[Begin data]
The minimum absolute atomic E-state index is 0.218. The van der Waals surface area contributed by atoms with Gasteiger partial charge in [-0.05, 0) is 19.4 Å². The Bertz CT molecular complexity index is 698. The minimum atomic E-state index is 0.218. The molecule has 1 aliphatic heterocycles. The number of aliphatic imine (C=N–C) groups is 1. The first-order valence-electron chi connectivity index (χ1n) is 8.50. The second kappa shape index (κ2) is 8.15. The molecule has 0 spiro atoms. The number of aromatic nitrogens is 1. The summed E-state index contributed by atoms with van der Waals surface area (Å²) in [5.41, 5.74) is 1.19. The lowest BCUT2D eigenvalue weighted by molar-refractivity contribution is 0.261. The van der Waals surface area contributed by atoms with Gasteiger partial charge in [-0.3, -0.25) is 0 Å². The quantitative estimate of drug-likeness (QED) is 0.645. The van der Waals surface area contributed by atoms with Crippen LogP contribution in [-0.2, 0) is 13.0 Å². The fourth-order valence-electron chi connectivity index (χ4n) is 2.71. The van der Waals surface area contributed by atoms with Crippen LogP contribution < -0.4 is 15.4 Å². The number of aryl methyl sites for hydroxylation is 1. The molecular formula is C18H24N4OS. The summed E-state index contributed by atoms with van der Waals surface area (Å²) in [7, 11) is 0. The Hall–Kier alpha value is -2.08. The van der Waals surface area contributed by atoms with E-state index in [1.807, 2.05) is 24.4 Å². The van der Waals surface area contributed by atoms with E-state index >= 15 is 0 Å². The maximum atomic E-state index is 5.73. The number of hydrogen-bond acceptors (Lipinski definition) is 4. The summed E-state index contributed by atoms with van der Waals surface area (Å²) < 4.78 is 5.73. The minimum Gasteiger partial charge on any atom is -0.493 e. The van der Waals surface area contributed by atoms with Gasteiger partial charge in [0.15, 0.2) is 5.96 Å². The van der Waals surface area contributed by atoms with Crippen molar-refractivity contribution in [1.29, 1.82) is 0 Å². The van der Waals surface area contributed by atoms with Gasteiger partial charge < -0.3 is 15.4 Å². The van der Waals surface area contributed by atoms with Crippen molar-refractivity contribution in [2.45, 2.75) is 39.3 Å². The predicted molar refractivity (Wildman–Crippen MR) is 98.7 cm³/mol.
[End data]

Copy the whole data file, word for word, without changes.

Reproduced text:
The minimum absolute atomic E-state index is 0.218. The van der Waals surface area contributed by atoms with Gasteiger partial charge in [-0.05, 0) is 19.4 Å². The Bertz CT molecular complexity index is 698. The minimum atomic E-state index is 0.218. The molecule has 1 aliphatic heterocycles. The number of aliphatic imine (C=N–C) groups is 1. The first-order valence-electron chi connectivity index (χ1n) is 8.50. The second kappa shape index (κ2) is 8.15. The molecule has 0 spiro atoms. The number of aromatic nitrogens is 1. The summed E-state index contributed by atoms with van der Waals surface area (Å²) in [5.41, 5.74) is 1.19. The lowest BCUT2D eigenvalue weighted by molar-refractivity contribution is 0.261. The van der Waals surface area contributed by atoms with Gasteiger partial charge in [-0.3, -0.25) is 0 Å². The quantitative estimate of drug-likeness (QED) is 0.645. The van der Waals surface area contributed by atoms with Crippen LogP contribution in [-0.2, 0) is 13.0 Å². The fourth-order valence-electron chi connectivity index (χ4n) is 2.71. The van der Waals surface area contributed by atoms with Crippen LogP contribution < -0.4 is 15.4 Å². The number of aryl methyl sites for hydroxylation is 1. The molecular formula is C18H24N4OS. The summed E-state index contributed by atoms with van der Waals surface area (Å²) in [7, 11) is 0. The Hall–Kier alpha value is -2.08. The van der Waals surface area contributed by atoms with E-state index in [1.807, 2.05) is 24.4 Å². The van der Waals surface area contributed by atoms with E-state index >= 15 is 0 Å². The maximum atomic E-state index is 5.73. The number of hydrogen-bond acceptors (Lipinski definition) is 4. The summed E-state index contributed by atoms with van der Waals surface area (Å²) < 4.78 is 5.73. The minimum Gasteiger partial charge on any atom is -0.493 e. The van der Waals surface area contributed by atoms with Gasteiger partial charge in [0.15, 0.2) is 5.96 Å². The van der Waals surface area contributed by atoms with Crippen molar-refractivity contribution in [1.29, 1.82) is 0 Å². The van der Waals surface area contributed by atoms with Gasteiger partial charge < -0.3 is 15.4 Å². The van der Waals surface area contributed by atoms with Crippen molar-refractivity contribution in [2.45, 2.75) is 39.3 Å². The predicted molar refractivity (Wildman–Crippen MR) is 98.7 cm³/mol.